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Cortisol Production Rate in Posttraumatic Stress Disorder

Discussion in 'News, Politics & Debates' started by anthony, Oct 2, 2006.

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  1. anthony

    anthony Silently Watching Founder

    Context: Several authors have reported the unsuspected finding of low cortisol levels (urinary, salivary, and serum) in patients with posttraumatic stress disorder (PTSD).

    Objective: Our objective was to assess concentrations of cortisol and its predominant metabolites, cortisol production rate (CPR), and glucocorticoid receptor (GR) binding characteristics in PTSD compared with normal subjects.

    Design: Matched PTSD patients and control subjects had CPR determined by a stable isotope dilution technique after infusion of deuterated cortisol. Serum cortisol, urinary cortisol, and its metabolites were measured by gas chromatography/mass spectrometry. GR binding capacity (Ro) and ligand binding affinity (Kd) were measured in mononuclear leukocytes.

    Setting: All subjects were tested during a 40-h admission in an inpatient clinical research center.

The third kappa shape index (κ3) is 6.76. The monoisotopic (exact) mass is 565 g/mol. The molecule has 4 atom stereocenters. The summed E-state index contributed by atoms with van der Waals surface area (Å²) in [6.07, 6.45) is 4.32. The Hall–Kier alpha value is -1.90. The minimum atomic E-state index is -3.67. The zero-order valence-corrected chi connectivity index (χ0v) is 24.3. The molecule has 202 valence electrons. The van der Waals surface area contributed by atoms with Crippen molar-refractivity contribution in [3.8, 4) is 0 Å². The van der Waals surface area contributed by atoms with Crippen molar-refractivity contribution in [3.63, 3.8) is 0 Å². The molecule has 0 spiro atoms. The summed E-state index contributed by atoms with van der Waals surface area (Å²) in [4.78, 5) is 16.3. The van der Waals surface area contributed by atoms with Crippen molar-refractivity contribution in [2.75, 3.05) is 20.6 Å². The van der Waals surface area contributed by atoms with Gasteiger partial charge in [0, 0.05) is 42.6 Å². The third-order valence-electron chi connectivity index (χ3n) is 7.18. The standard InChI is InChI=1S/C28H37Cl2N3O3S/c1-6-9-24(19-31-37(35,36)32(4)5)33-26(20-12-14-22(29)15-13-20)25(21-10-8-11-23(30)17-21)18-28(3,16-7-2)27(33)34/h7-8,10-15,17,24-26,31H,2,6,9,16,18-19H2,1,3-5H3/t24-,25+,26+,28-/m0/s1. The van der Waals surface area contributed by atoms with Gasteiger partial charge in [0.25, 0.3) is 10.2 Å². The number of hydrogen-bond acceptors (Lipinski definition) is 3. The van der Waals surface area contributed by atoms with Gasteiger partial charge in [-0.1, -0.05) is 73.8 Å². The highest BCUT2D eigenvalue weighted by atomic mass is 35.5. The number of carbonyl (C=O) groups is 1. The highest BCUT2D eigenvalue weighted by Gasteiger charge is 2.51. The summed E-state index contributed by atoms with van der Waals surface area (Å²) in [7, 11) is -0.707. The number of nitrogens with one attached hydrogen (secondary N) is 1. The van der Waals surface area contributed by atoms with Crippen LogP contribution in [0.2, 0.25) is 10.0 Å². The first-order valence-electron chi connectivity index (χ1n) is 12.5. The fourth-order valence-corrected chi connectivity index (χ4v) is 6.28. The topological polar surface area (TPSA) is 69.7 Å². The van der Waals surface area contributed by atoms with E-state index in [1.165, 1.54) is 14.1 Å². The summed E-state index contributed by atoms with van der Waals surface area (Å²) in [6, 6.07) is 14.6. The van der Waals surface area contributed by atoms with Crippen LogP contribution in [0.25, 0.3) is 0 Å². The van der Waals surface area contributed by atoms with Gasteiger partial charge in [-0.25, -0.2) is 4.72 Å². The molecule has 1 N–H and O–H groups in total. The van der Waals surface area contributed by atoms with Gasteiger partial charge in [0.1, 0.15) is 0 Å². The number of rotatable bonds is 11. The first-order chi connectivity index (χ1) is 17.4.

Patients and Participants
    : Ten patients with PTSD were matched by age and gender with 10 controls.

    Outcome Measures
    : Statistical comparison was conducted for various measures of cortisol in PTSD patients and normal subjects.

    Results: No statistical difference was found in mean level or circadian pattern of cortisol secretion using serum or salivary immunoassay detection methods. Although in the normal range, urinary cortisol by immunoassay showed statistically lower values over a 24-h period in PTSD patients compared with controls. This finding was not confirmed by gas chromatography/mass spectrometry determination of cortisol or its metabolites. CPR was not statistically different between these groups. GR also showed no alteration in Ro or Kd between the groups.

    Conclusion: The data indicate that PTSD in the chronic and unprovoked state is not characterized by an acute biological stress response.

    Source: Journal of Clinical Endocrinology and Metabolism
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